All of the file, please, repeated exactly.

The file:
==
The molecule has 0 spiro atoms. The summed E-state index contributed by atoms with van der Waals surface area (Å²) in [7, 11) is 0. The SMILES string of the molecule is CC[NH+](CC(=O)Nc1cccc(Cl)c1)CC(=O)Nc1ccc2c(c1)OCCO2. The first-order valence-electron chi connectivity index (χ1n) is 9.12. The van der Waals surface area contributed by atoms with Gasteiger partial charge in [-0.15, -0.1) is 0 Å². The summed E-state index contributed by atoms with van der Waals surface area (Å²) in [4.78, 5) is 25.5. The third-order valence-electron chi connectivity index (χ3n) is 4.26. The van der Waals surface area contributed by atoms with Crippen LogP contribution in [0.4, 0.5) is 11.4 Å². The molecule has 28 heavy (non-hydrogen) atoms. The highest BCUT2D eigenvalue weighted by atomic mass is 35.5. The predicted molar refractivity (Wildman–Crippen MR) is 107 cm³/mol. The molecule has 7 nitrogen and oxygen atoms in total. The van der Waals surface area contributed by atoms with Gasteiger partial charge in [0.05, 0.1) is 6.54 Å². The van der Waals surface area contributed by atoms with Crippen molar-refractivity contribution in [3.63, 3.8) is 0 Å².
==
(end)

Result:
The molecule has 0 spiro atoms. The summed E-state index contributed by atoms with van der Waals surface area (Å²) in [7, 11) is 0. The SMILES string of the molecule is CC[NH+](CC(=O)Nc1cccc(Cl)c1)CC(=O)Nc1ccc2c(c1)OCCO2. The first-order valence-electron chi connectivity index (χ1n) is 9.12. The van der Waals surface area contributed by atoms with Gasteiger partial charge in [-0.15, -0.1) is 0 Å². The summed E-state index contributed by atoms with van der Waals surface area (Å²) in [4.78, 5) is 25.5. The third-order valence-electron chi connectivity index (χ3n) is 4.26. The van der Waals surface area contributed by atoms with Crippen LogP contribution in [0.4, 0.5) is 11.4 Å². The molecule has 28 heavy (non-hydrogen) atoms. The highest BCUT2D eigenvalue weighted by atomic mass is 35.5. The predicted molar refractivity (Wildman–Crippen MR) is 107 cm³/mol. The molecule has 7 nitrogen and oxygen atoms in total. The van der Waals surface area contributed by atoms with Gasteiger partial charge in [0.05, 0.1) is 6.54 Å². The van der Waals surface area contributed by atoms with Crippen molar-refractivity contribution in [3.63, 3.8) is 0 Å².